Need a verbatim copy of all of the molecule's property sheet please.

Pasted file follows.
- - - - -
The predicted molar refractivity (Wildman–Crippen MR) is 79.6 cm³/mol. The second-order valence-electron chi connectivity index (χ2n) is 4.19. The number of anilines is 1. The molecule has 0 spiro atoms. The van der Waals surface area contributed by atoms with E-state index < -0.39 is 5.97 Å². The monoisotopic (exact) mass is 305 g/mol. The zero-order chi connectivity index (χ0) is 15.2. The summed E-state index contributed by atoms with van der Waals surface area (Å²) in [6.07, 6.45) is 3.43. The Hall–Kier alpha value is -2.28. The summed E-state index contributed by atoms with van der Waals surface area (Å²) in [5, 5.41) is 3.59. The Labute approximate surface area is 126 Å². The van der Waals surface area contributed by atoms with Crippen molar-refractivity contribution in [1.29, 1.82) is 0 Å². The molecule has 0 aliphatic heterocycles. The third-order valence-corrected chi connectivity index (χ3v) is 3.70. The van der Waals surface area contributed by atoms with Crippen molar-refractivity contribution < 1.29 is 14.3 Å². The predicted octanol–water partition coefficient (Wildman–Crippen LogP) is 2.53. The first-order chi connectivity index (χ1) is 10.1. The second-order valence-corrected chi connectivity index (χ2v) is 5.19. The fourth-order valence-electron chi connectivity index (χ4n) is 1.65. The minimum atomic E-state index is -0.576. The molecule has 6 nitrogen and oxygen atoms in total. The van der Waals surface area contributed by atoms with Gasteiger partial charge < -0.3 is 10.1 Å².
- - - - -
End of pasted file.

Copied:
The predicted molar refractivity (Wildman–Crippen MR) is 79.6 cm³/mol. The second-order valence-electron chi connectivity index (χ2n) is 4.19. The number of anilines is 1. The molecule has 0 spiro atoms. The van der Waals surface area contributed by atoms with E-state index < -0.39 is 5.97 Å². The monoisotopic (exact) mass is 305 g/mol. The zero-order chi connectivity index (χ0) is 15.2. The summed E-state index contributed by atoms with van der Waals surface area (Å²) in [6.07, 6.45) is 3.43. The Hall–Kier alpha value is -2.28. The summed E-state index contributed by atoms with van der Waals surface area (Å²) in [5, 5.41) is 3.59. The Labute approximate surface area is 126 Å². The van der Waals surface area contributed by atoms with Crippen molar-refractivity contribution in [1.29, 1.82) is 0 Å². The molecule has 0 aliphatic heterocycles. The third-order valence-corrected chi connectivity index (χ3v) is 3.70. The van der Waals surface area contributed by atoms with Crippen molar-refractivity contribution < 1.29 is 14.3 Å². The predicted octanol–water partition coefficient (Wildman–Crippen LogP) is 2.53. The first-order chi connectivity index (χ1) is 10.1. The second-order valence-corrected chi connectivity index (χ2v) is 5.19. The fourth-order valence-electron chi connectivity index (χ4n) is 1.65. The minimum atomic E-state index is -0.576. The molecule has 6 nitrogen and oxygen atoms in total. The van der Waals surface area contributed by atoms with Gasteiger partial charge < -0.3 is 10.1 Å².